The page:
The IMP came as a shock to many, including those students who work closely with the administration. Northeastern’s Student Government Association, or SGA, has engaged with the university over issues such as student housing, but first heard about the proposal through a Reddit post. 

Vice President of Student Services Sebastian Chávez acknowledged that he understands NUCPR must account for stakeholders other than students in their plans but wished his voice was heard as a student leader before the committee submitted its proposal to the Boston Planning and Development Agency, or BPDA. 

“We can’t work on what we’re passionate about if we don’t have an open line of communication with administrators,” the third-year industrial engineering and political science double major said. “Students need to have a foot in the door for these kinds of things earlier. We’re a major stakeholder. We’re the ones impacted by these changes.”

Second-year political science and economics major Harrison Voigt echoed these thoughts. Voigt is an SGA senator for the Student Services committee and has been working with NUCPR on other initiatives for almost six months now, including addressing other recent proposed developments such as mixed-use housing development planning to be put near Ruggles station.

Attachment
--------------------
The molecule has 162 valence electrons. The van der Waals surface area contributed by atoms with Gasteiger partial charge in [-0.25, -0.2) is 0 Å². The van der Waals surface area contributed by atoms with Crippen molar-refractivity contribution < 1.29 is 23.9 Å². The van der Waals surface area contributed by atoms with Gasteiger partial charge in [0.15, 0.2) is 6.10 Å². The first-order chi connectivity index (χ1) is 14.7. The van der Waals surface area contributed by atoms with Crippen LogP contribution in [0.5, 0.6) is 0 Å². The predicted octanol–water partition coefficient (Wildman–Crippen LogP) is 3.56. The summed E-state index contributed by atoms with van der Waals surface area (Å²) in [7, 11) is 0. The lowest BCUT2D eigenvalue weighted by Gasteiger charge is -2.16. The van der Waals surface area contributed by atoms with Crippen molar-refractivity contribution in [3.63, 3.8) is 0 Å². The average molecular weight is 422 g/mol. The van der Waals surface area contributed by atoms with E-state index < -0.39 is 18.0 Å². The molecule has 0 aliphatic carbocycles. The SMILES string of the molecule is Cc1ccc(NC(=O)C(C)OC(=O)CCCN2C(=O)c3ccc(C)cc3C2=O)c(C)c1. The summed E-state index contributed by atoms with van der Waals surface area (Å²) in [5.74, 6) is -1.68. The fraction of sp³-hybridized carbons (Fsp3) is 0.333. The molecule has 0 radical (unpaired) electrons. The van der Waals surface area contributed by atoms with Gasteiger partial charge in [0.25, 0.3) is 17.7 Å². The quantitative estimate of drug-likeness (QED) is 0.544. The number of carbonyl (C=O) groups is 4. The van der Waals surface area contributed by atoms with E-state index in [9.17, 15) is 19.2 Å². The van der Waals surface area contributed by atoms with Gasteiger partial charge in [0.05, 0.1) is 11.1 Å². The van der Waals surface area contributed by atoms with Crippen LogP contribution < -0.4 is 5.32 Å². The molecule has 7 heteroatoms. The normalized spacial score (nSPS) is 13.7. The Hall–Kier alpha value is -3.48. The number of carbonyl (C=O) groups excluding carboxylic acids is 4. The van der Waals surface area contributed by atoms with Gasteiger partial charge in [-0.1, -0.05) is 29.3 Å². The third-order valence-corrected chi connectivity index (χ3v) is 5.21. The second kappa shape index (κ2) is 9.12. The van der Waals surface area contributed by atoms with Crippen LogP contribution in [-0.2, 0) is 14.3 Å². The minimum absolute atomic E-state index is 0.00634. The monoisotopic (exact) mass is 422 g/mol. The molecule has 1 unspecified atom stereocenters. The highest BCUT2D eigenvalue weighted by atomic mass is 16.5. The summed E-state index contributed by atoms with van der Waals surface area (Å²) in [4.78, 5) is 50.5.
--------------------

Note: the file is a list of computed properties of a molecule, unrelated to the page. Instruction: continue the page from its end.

“I saw this, and I was immediately quite concerned, just as somebody who knows a lot about how these programs work,” he said. “The IMP amendment was submitted on Oct. 4 and its comment period ends on Nov. 4. Usually what that means is after that time period ends, the BPDA goes into review and rules on it.”

Estabrook said no new beds will be added until the Fall 2022 semester.

Chávez and Voigt sought to answer initial questions in a student town hall Oct. 29. The meeting consisted of mostly first-year students concerned about the amendment and how it will impact those living in International Village and East Village this year. Students across the university have started initiatives to push back against the changes, including starting petitions expressing their disagreement with the proposal. 

First-year international affairs major Daniel Pasciuto attended the meeting with SGA to voice his concerns not only for himself, but also to understand how the proposed changes would impact students who require accommodations through the Disability Resource Center, or DRC.